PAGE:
July 29, 1992
Stephen B. Cox
Department of Insurance
P.O. Box 517
Frankfort, Kentucky 40602
Dear Mr. Cox:
You have presented two questions concerning a self-insured group called Kentucky Association of Counties All Lines Fund. KALF is a self-insurance liability pool organized under the interlocal cooperation act. It provides coverage to local governments under the authority of KRS 65.150.
Your first question is whether your administrative regulation 806 KAR 1:010, section 4(1)(e), applies to KALF. That regulation states in part:
If the liability self-insurance group is composed of governmental entities, the agreement shall not jointly and severally bind group members to pay the debts of others.
The regulation cites two statutes as the basis for its statutory authority. The first, KRS 304.2-110, says, The Commissioner [of insurance] may make reasonable rules and regulations necessary for or as an aid to the effectuation of any provision of this code. The other statute, KRS 304.39-300, allows the commissioner to promulgate rules to provide effective administration of this subtitle (which addresses the motor vehicle reparations act, popularly called no-fault insurance). The regulation thus provides an aid to the administration of subtitle 39 of the insurance code.
KRS 304.1-120(6) states that no provision of the insurance code applies to the members of a bona fide association, composed of any number of members, who join together to self insure against professional liability or public liability risks for bodily injury or property damage . . . . Your letter states that KALF is included within that description, and in fact the department of insurance has issued a certificate of filing as a liability self-insurance group under this statute.
Since no provision of the insurance code (other than 1-120(6)) applies to KALF, we conclude that the department's administrative regulation implementing subtitle 39 of the code cannot be applied to KALF. Additionally we note that KRS 65.150(3) states that local governments may associate, pursuant to KRS 65.210 to 65.300, for the purpose of insuring themselves against any liability or property damage. We assume that the very reason that those parties would associate in the first place is to distribute risk liability among the members of the group. A regulation that forbids them to share liability would conflict with the purpose of this statute.
You also ask whether the commissioner of insurance may require KALF to submit documentation showing the adequacy of its trust fund.
KRS 304.1-120(6) exempts KALF and similar groups from the insurance code provided they meet the following conditions:
establishment of a trust fund to provide adequate coverage for claims made against members;
establishment of a comprehensive loss prevention and risk management system;
filing with the department of insurance a certification showing the date of operation of the trust fund, the identity of its members, and the programs established for the members.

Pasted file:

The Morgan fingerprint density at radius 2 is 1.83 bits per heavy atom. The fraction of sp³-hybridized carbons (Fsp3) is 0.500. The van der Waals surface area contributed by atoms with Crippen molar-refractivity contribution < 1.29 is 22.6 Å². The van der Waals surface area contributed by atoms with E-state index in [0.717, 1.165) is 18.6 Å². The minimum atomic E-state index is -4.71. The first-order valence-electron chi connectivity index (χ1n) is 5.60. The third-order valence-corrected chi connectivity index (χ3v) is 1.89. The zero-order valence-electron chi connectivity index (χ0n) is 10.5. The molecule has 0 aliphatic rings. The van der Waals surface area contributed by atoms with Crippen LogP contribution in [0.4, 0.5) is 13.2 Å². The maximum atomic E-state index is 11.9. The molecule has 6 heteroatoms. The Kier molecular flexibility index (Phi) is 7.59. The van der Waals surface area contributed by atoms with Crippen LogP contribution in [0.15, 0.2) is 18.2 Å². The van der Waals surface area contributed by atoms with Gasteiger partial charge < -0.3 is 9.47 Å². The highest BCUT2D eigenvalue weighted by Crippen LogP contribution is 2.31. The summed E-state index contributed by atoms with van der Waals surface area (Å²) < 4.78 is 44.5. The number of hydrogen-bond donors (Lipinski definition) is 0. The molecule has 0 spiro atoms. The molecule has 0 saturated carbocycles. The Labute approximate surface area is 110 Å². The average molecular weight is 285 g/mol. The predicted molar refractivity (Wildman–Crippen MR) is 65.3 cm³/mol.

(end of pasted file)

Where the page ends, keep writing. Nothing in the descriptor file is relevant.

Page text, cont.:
We interpret this section as exempting KALF from the code only as long as it meets the required conditions; should KALF fail to meet one of the conditions, it would no longer enjoy the exemption and would be acting as an unlicensed insurer. At that point, KALF would clearly fall under the general regulatory authority of the department of insurance.
KRS 304.2-100 gives the following broad powers to the commissioner of insurance:
(2) The commissioner shall examine and inquire into violations of this code, shall enforce the provisions of this code with impartiality and shall execute the duties imposed upon him by this code.
(3) The commissioner shall have the powers and authority expressly conferred upon him by or reasonably implied from the provisions of this code.
(4) The commissioner may conduct such examinations and investigations of insurance matters, in addition to examinations and investigations expressly authorized, as he may deem proper upon reasonable and probable cause to determine whether any person has violated any provisions of this code or to secure information useful in the lawful administration of any such provision. . . .
We believe that this section gives the commissioner ample authority to require KALF and similar groups to supply information establishing the adequacy of their trust funds. If KALF is not maintaining an adequate trust fund, then it is in violation of the insurance code; and the commissioner is authorized to investigate as he deems proper to determine whether a violation has occurred. A sufficient examination would at the least require information regarding the soundness of the trust funds maintained by KALF and others. We therefore conclude that the commissioner may by regulation require any entity certified under KRS 304.1-120(6) to provide documentation to the department regarding the adequacy of its trust fund.
Ross T. Carter
Assistant Attorney General